Sample Preparation Techniques for Mass Spectrometry in Proteomics Using Recently Developed Highly Selective Materials
Christian W. Huck,
Gunther K. Bonn.
Efficient sample preparation in the micro and nano-litre range, prior to analysis of proteins and peptides of biological origin by liquid chromatography (LC), liquid chromatography coupled to mass spectrometry (LC-MS), micro- liquid chromatography (μ-LC) and matrix assisted laser desorption/ionization-time of flight (MALDI-TOF) mass spectrometry, is the key to success for different applications, such as biomarker discovery. Sample preparation in proteomics mainly comprises purification and preconcentration by solid-phase extraction (SPE) using different polymers (polystyrene, poly acrylate, cellulose, etc.) as a stationary phase following several cleaning-up procedures. These polymers can be derivatized with several functional groups, for example, C18, ion-exchanger or immobilized metal affinity chromatography (IMAC) groups. Based on these "traditional" techniques new methods enabling higher selectivity, sensitivity and speed of separation are required. Capillary coatings, for example, with latex particles has been used successfully. Derivatization of these latex particles, for example, with IMAC-functional groups enables a selective purification of phosphorylated or His-tagged proteins. Alternatively, polymeric disks possessing a thickness of approximately 2 mm can be used even in the case of multidimensional separations. In this review, we summarize currently available sample pretreatment techniques, provide an overview on the technical background and discuss the advantages of the individual methods using recently developed selective stationary phases such as silica based materials, polymers, etc.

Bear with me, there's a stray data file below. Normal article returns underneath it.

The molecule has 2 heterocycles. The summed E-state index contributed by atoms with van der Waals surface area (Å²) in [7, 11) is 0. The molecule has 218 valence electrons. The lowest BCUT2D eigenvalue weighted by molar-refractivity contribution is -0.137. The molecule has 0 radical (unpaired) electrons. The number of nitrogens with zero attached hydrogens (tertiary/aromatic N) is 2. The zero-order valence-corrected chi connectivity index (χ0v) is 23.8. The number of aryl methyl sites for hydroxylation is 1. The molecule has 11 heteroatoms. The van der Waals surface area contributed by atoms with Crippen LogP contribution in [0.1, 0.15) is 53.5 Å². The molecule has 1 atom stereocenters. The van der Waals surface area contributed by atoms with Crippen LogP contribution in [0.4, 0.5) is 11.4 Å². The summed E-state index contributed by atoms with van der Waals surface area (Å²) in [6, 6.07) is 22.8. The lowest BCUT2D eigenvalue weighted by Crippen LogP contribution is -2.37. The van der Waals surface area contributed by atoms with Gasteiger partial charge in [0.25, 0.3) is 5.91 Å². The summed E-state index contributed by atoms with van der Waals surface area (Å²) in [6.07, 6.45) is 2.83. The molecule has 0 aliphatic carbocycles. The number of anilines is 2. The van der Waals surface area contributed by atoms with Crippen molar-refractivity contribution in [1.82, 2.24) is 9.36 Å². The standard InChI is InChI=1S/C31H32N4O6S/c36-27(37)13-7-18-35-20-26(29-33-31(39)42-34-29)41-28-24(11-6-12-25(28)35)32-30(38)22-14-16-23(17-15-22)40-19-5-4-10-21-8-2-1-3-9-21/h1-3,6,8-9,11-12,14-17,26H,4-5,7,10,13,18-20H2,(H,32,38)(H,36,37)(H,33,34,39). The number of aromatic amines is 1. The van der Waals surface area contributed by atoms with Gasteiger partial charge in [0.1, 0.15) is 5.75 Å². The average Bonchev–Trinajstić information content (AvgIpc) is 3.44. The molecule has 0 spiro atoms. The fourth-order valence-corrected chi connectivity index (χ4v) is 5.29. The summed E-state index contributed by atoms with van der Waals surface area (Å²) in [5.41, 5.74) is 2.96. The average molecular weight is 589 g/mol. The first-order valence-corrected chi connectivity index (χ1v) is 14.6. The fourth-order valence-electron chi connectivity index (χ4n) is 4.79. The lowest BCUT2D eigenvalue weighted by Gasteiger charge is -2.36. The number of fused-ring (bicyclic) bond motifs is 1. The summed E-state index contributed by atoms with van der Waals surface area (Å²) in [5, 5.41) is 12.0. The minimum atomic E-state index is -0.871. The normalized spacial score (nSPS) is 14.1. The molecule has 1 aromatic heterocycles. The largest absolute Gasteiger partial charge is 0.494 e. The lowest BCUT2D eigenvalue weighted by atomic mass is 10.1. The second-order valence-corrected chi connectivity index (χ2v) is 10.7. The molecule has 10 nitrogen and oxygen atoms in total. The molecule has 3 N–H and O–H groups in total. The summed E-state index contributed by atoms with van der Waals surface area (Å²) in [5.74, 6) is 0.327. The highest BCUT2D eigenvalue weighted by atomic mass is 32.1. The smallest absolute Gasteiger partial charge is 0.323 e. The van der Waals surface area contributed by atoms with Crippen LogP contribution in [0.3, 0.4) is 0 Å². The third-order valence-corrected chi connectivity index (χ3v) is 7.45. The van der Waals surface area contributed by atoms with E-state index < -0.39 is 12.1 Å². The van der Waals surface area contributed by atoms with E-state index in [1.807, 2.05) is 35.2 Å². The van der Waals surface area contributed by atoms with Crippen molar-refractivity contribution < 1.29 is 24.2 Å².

Keywords: Purification, preconcentration, solid-phase extraction, capillary coatings, proteomics, desalting, mass spectrometry
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